The Greatest

I had forgotten my intention to write a piece for this special issue, even though my partner and I had workshopped our submission extensively while driving home from Oregon. We had taken a weekend trip to clear our minds and visit another lesbian couple. Upon return, we had to get back to our careers; we had more "serious" publications to work on.

But perhaps I was too tired to keep focusing on tragedy, too tired to explain that all lives don’t matter until black and brown lives matter. Perhaps I was too scared to confront the dark truths that Pulse reveals about our modern world as I prepare to marry a queer person of color. Perhaps feeling a pressure to capture Pulse in a scholarly and articulate way dampened my motivation to write about it at all. My partner, a psychotherapist, and I had, after all, intended to write something to the effect of: “Trauma and musical tradition: linking music and mental health.”

Then my teenage cousin, freshly out of the closet, wrote me a text message.

Have you heard “The Greatest” by Sia?

No. send me a link?

She made the music video into a tribute to the Orlando victims. It's a really good song and the choreography is cool.

I watched the video.

I was numb.

I study the psychological effects of music but I could not find the right words to talk about this.

The dancers were 49 children in order to truly bring home that the victims were someone's children.

In that moment I wanted the perfect words for my cousin that would allow us to connect, to dig deep and find some meaning in the tangle of outrage, sadness, confusion, and fear that we both felt. I thought about a friend whose forearm is now tattooed with a pulse waveform. Perhaps this expresses something more true than words can. A communal trauma that gets etched into skin, a scar to carry.

I finally wrote,

That’s intense

I thought the conversation was over; I had failed to respond well after she had just shared so much with me.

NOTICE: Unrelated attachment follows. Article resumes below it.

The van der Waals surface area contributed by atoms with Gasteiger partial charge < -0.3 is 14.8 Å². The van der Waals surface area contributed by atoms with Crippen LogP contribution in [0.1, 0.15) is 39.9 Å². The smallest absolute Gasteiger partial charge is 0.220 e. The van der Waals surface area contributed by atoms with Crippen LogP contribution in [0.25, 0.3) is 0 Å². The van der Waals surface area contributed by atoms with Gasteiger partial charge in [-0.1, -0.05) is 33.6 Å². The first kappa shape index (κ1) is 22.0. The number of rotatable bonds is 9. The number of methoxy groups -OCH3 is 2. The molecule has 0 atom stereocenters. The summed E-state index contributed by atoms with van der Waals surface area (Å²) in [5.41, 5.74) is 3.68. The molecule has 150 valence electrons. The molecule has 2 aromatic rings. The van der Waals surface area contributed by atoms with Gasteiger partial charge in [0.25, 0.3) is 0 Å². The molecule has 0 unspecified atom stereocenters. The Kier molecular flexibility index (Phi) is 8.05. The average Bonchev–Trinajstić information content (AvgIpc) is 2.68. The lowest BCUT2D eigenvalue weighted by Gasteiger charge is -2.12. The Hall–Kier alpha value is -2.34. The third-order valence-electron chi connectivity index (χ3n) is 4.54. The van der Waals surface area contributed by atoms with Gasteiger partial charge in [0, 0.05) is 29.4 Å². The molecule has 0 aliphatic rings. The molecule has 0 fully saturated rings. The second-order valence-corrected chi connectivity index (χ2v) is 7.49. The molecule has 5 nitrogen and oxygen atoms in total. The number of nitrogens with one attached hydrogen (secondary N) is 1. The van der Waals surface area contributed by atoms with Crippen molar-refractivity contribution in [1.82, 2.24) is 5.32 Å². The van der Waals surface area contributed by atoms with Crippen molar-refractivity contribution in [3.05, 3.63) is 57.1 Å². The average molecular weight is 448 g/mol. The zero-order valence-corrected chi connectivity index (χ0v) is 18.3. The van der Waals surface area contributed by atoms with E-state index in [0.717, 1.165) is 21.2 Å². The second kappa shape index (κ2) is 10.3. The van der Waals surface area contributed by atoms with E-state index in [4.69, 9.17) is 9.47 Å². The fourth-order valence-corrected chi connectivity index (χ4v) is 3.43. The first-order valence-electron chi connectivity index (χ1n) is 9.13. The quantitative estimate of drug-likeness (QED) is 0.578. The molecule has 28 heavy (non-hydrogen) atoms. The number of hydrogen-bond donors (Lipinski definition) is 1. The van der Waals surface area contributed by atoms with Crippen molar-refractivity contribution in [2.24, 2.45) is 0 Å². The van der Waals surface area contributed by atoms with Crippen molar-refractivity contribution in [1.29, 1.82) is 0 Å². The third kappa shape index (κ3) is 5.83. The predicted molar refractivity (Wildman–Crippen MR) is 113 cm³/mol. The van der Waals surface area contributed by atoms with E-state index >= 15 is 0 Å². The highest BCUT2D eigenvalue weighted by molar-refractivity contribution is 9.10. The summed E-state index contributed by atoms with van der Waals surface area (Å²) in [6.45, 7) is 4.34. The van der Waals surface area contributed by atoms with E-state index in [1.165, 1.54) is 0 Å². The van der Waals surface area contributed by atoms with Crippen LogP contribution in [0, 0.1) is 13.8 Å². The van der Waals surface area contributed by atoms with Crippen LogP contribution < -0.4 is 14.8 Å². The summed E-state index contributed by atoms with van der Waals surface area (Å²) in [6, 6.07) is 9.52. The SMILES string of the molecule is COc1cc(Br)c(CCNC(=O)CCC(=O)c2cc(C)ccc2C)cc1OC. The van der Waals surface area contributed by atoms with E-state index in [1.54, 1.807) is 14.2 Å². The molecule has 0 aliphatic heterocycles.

Have you talked about Pulse with friends?

When one of them started discussing it being a gun issue, I told them it was but at its base it’s a homophobia issue. They questioned why I still have an Orlando Strong lock screen and it's like because it's solidarity. Idk. It's not an easy thing to discuss.

I realized then that I didn’t need to direct our conversation towards any certain resolution. I needed to stay engaged in the shared process of carrying this pain that is bound to our identities, to not be complacent.

We don’t have the words to shore each other up but we have music.

I quickly typed to her,

There’s a call for articles about Pulse and music that I 
was thinking about submitting to.

Sounds awesome! I would love to read it when you're done.

So proud!

And then I started writing.




"Sounding Board" is intended as a space for scholars to publish thoughts and observations about their current work. These postings are not peer reviewed and do not reflect the opinion of Ethnomusicology Review. We support the expression of controversial opinions, and welcome civil discussion about them. We do not, however, tolerate overt discrimination based on race, sex, gender, sexual orientation, or religion, and reserve the right to remove posts that we feel might offend our readers.